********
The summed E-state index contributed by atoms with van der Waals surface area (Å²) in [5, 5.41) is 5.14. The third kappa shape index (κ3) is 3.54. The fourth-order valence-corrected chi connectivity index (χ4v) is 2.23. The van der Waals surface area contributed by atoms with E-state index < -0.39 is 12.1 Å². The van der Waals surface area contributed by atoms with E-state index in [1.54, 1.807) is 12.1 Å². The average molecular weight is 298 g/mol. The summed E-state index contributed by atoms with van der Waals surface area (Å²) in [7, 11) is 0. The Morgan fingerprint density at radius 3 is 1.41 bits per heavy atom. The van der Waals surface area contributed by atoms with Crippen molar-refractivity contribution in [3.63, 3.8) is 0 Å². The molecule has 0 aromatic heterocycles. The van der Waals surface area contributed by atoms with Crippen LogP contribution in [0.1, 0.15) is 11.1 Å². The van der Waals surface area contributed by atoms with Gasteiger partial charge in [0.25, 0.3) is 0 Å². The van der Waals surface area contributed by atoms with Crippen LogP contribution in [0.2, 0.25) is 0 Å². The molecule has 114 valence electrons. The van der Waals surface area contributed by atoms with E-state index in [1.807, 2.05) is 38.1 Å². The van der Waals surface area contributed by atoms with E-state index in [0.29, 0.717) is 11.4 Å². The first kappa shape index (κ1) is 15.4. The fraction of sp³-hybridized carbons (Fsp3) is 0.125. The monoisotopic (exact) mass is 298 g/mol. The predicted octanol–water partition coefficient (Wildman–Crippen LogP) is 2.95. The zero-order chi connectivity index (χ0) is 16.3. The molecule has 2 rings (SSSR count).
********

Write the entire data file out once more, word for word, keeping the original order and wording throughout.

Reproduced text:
The summed E-state index contributed by atoms with van der Waals surface area (Å²) in [5, 5.41) is 5.14. The third kappa shape index (κ3) is 3.54. The fourth-order valence-corrected chi connectivity index (χ4v) is 2.23. The van der Waals surface area contributed by atoms with E-state index < -0.39 is 12.1 Å². The van der Waals surface area contributed by atoms with E-state index in [1.54, 1.807) is 12.1 Å². The average molecular weight is 298 g/mol. The summed E-state index contributed by atoms with van der Waals surface area (Å²) in [7, 11) is 0. The Morgan fingerprint density at radius 3 is 1.41 bits per heavy atom. The van der Waals surface area contributed by atoms with Crippen molar-refractivity contribution in [3.63, 3.8) is 0 Å². The molecule has 0 aromatic heterocycles. The van der Waals surface area contributed by atoms with Crippen LogP contribution in [0.1, 0.15) is 11.1 Å². The van der Waals surface area contributed by atoms with Gasteiger partial charge in [0.25, 0.3) is 0 Å². The van der Waals surface area contributed by atoms with Crippen LogP contribution in [0.2, 0.25) is 0 Å². The molecule has 114 valence electrons. The van der Waals surface area contributed by atoms with E-state index in [1.807, 2.05) is 38.1 Å². The van der Waals surface area contributed by atoms with E-state index in [0.29, 0.717) is 11.4 Å². The first kappa shape index (κ1) is 15.4. The fraction of sp³-hybridized carbons (Fsp3) is 0.125. The monoisotopic (exact) mass is 298 g/mol. The predicted octanol–water partition coefficient (Wildman–Crippen LogP) is 2.95. The zero-order chi connectivity index (χ0) is 16.3. The molecule has 2 rings (SSSR count).